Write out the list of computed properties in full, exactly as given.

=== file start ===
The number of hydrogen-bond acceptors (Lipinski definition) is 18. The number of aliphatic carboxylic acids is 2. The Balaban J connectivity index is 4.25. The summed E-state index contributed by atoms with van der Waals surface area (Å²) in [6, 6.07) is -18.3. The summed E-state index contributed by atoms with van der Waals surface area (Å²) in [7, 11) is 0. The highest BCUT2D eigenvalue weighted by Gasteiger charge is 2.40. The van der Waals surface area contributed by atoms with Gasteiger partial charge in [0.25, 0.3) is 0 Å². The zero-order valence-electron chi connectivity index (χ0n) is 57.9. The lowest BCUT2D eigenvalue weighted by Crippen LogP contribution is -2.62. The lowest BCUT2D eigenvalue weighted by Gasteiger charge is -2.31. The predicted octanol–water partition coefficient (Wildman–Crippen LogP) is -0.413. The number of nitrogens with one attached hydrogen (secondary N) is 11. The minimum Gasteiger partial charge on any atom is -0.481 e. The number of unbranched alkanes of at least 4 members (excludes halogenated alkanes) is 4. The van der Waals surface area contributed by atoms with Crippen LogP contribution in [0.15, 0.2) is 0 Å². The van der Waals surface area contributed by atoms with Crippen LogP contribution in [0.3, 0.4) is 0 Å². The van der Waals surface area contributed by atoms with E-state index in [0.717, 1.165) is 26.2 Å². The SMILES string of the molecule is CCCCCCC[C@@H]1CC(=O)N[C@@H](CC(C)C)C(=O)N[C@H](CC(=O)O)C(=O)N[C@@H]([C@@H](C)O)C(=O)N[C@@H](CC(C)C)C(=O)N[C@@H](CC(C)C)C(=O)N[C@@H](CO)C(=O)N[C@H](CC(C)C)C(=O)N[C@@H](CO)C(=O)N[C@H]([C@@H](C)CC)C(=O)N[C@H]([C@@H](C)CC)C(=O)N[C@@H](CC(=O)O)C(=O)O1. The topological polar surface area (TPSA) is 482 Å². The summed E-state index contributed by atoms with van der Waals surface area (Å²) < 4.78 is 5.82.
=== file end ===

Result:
The number of hydrogen-bond acceptors (Lipinski definition) is 18. The number of aliphatic carboxylic acids is 2. The Balaban J connectivity index is 4.25. The summed E-state index contributed by atoms with van der Waals surface area (Å²) in [6, 6.07) is -18.3. The summed E-state index contributed by atoms with van der Waals surface area (Å²) in [7, 11) is 0. The highest BCUT2D eigenvalue weighted by Gasteiger charge is 2.40. The van der Waals surface area contributed by atoms with Gasteiger partial charge in [0.25, 0.3) is 0 Å². The zero-order valence-electron chi connectivity index (χ0n) is 57.9. The lowest BCUT2D eigenvalue weighted by Crippen LogP contribution is -2.62. The lowest BCUT2D eigenvalue weighted by Gasteiger charge is -2.31. The predicted octanol–water partition coefficient (Wildman–Crippen LogP) is -0.413. The number of nitrogens with one attached hydrogen (secondary N) is 11. The minimum Gasteiger partial charge on any atom is -0.481 e. The number of unbranched alkanes of at least 4 members (excludes halogenated alkanes) is 4. The van der Waals surface area contributed by atoms with Crippen LogP contribution in [0.15, 0.2) is 0 Å². The van der Waals surface area contributed by atoms with Crippen LogP contribution in [0.3, 0.4) is 0 Å². The van der Waals surface area contributed by atoms with E-state index in [0.717, 1.165) is 26.2 Å². The SMILES string of the molecule is CCCCCCC[C@@H]1CC(=O)N[C@@H](CC(C)C)C(=O)N[C@H](CC(=O)O)C(=O)N[C@@H]([C@@H](C)O)C(=O)N[C@@H](CC(C)C)C(=O)N[C@@H](CC(C)C)C(=O)N[C@@H](CO)C(=O)N[C@H](CC(C)C)C(=O)N[C@@H](CO)C(=O)N[C@H]([C@@H](C)CC)C(=O)N[C@H]([C@@H](C)CC)C(=O)N[C@@H](CC(=O)O)C(=O)O1. The topological polar surface area (TPSA) is 482 Å². The summed E-state index contributed by atoms with van der Waals surface area (Å²) < 4.78 is 5.82.